In my teens, I watched a movie about a girl who loses her brother in an accident. She goes to a singing camp where she overcomes her stage fright and learns to properly grieve her brother. And everyone hugs at the end.

Like all the inspirational teen movies of the 2000s, there was a scene where the protagonist receives advice from the wise older mentor. In this movie, the girl sits on the steps of building, crying her eyes out, wanting to give up her place at this prestigious singing camp because her rival has done something. Her mentor finds her and sits with her and starts talking to her.

He says something to her that has stayed with me since I watched that movie all those years ago. He says to her, “artists tend to feel things deeply compared to other people.”

Until that very moment when he said those words, I had had no idea why I felt the way I felt. Why I cried when I was shunned by a friend. Why I felt so anxious at a friend’s arrest that I spent the night crying. Why rejection cut me even more deeply than people that had gone through the same thing. Why I cried at the littlest of things. I thought there was something wrong with me. But this explained why I was the way that I was. It finally made sense.

Artists convey emotion through their art. In order for that art to be deeply impactful, that artist has to feel something so so deeply. Artists are inherently sensitive. That’s why Adele’s lyrics hit different. It’s the melancholic nature of her voice coupled with the lyrics. You can tell that she was hurt. Someone once said of Adele that she made you miss someone you’d never met. In order for her to convey these emotions, she has to feel things deeply.

While feeling things deeply is great for the art, it’s not so great on the artist. There’s a lot of things we tend to do that are destructive and distractive to our emotions and lives. Many artists have gone down a dark path and drowned in their emotions.

Mental health issues within creatives range from depression to anxiety to crippling loneliness. And while it’s a prevalent issue, I feel like it’s not something we talk about often. Many creatives go through these issues, suffering in silence and sometimes winning the fight, other times losing it.

I’m not expert, far from it. In fact I’m very much in the ‘suffer in silence’ group. If there’s one thing that we were taught well, it was to grit out teeth and keep it moving. Stiff upper lip. Don’t break in front of the world. Stuff it down. Stuff it down.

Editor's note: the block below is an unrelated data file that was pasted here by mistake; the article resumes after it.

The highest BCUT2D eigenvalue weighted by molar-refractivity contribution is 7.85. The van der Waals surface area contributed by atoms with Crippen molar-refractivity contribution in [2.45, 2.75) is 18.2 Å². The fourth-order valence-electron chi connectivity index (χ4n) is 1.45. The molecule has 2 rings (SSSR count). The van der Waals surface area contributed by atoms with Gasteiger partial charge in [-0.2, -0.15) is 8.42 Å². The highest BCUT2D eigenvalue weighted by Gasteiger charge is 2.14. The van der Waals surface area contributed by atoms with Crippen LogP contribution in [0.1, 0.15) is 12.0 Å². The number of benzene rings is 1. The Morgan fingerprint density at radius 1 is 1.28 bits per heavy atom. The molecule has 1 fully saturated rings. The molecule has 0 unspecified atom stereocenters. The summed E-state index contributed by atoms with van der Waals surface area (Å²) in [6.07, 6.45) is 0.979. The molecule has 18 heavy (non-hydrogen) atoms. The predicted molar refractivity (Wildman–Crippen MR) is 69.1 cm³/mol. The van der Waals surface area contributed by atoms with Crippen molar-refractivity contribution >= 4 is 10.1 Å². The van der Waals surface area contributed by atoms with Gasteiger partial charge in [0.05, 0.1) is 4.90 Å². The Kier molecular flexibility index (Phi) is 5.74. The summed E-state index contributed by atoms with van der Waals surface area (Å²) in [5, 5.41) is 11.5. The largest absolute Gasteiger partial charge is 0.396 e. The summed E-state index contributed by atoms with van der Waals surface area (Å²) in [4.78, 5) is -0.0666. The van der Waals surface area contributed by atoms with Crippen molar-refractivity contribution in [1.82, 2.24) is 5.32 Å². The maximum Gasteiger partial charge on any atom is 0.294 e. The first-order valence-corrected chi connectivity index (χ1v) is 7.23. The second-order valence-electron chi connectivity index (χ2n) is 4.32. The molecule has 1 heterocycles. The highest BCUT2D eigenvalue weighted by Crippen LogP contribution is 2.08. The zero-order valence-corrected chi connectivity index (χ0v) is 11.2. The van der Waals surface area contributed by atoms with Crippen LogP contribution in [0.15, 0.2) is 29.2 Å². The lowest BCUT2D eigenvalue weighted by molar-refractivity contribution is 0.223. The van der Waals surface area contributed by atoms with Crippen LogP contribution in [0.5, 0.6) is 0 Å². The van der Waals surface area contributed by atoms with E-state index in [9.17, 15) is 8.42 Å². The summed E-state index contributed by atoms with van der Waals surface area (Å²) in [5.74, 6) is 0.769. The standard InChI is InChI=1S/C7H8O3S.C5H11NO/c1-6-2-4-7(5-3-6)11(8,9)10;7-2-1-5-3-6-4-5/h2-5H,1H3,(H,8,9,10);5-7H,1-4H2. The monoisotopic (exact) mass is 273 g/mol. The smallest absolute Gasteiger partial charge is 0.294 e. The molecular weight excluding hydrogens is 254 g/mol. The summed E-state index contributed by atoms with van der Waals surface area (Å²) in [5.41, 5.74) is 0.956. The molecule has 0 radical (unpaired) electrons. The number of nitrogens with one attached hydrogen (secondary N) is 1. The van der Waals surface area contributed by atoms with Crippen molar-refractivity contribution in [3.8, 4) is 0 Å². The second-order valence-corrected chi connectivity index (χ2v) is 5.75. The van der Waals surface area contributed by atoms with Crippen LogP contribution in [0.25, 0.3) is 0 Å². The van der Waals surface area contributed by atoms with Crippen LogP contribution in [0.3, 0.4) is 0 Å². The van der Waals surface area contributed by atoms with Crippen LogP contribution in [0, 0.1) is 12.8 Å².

What I do want is for more eyes to be on this issue. Very many creatives are drowning. And while we are getting better at speaking up and speaking out, it’s still so hard to just say what you’re going through. We are afraid of being judged. We are afraid of pouring out our pain only to be ridiculed. Which has happened to me before.

So what do we do? I’m honestly seeking answers with this question. The cost of psychological help is way too high. We are afraid to be judged for things we can’t help. How do we survive the onslaught of depressive emotions. How do fight to see the other side? What is that elusive other side?

I am passionate about mental health because I want everyone to be singing rainbows and seeing sunshine. The darkness we inhabit is too heavy. Too oppressive. Sometimes I wonder if we even know how to be okay. And because of that I’m seeking answers that could sustain us. How do we do this? Help Me.

About Author

This girl is all these things and more. Smiley. Ambivert. Reading Junkie. Wordsmith. Editor. Nerd. Cynical Optimist. Christian. Tea Aficionado. Sock Enthusiast. Book Reviewer.

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12 Comments

  1. What has worked for a few i have encountered is genuinely loving these creatives and finding a safe space between the two of you where you can talk about anything at anytime

  2. Some of my greatest posts came from a place of deep sadness, loneliness and just utter depression. Many of my readers did not even know this. Depression among creatives is a real issue. It needs to be addressed. Like you, I’m still searching for answers as to how I can get out of that? But it is well πŸ€—πŸŒΊ

    1. I asked if it was possible to create a space kinda like Alcoholics Anonymous where we just share without fear of judgement. Do you think that’s a way we could help each other be better?

  3. I agree with Praise and that anonymous group, your piece also helps me explain more of why I feel so deeply, I did resolve that it was my personality and after struggling so much with it I came to a point where I remind myself that all of me was neatly put together for a purpose the good and the bad alike. Thanks Mable

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